Forget Harvard

By Lawrence Goodman / January / February 2008
January 29th, 2008

[students] When Harvard and Princeton announced in 2006 that they were phasing out their early admission programs, officials at the other Ivies wondered how they would be affected.


Timothy Cook
Now that the early-decision season is over at Brown, the numbers suggest that the early applicant pool may be getting more competitive. The University received 2,449 early decision applicants, up almost 6 percent. Although it’s impossible to say for sure, the uptick may be from students who would have otherwise applied early to Princeton and Harvard and decided to give Brown a whirl. Other top-tier schools that still allow early admissions saw even bigger jumps—Yale’s pool jumped by 36 percent and the University of Chicago’s rose 42 percent.


Brown’s dean of admission, James Miller ’72, cautions against reading too much into these numbers. Stanford and several other top schools, he says, did not see any increase in the number of applicants applying early. “We expected to see nationwide patterns that didn’t really emerge or materialize,” he says.

Miller believes that the real impact of the new policy at Harvard and Princeton will be felt this spring when another round of admissions is announced. Because early applicants to either Harvard or Princeton were forbidden from applying to any other school as a condition of being considered early, Miller says that schools like Brown never really had a crack at them. Now, though, those students must participate in the spring admission process, which allows them to apply to as many colleges and universities as they want. All of a sudden Brown’s applicant pool will include a few thousand more of the best and brightest students in the country.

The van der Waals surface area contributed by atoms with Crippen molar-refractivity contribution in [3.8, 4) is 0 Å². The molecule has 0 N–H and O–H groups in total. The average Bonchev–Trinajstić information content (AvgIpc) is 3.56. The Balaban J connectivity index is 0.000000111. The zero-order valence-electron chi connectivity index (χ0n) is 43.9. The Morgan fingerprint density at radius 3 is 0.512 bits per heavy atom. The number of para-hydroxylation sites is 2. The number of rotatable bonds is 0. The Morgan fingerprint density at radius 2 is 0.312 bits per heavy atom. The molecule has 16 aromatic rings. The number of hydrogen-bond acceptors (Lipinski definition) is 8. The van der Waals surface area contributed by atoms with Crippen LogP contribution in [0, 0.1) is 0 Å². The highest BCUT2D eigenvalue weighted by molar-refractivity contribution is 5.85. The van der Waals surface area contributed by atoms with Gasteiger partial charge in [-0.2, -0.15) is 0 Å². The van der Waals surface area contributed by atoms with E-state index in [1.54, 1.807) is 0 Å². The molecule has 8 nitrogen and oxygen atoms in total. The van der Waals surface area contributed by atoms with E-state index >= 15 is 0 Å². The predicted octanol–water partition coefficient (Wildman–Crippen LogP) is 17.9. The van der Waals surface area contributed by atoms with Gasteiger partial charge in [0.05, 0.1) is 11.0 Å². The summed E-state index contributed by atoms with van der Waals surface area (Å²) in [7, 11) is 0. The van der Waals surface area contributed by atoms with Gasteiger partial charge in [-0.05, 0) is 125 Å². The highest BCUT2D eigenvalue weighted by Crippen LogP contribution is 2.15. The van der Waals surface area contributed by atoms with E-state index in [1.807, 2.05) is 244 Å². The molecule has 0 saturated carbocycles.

Miller believes that Brown will accept many of these new applicants, giving the school a shot at getting them to matriculate. “We will need to be very aggressive in our recruiting efforts to try and get these kids to come to Brown,” he says. “We’re looking really hard at what we do.”

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January / February 2008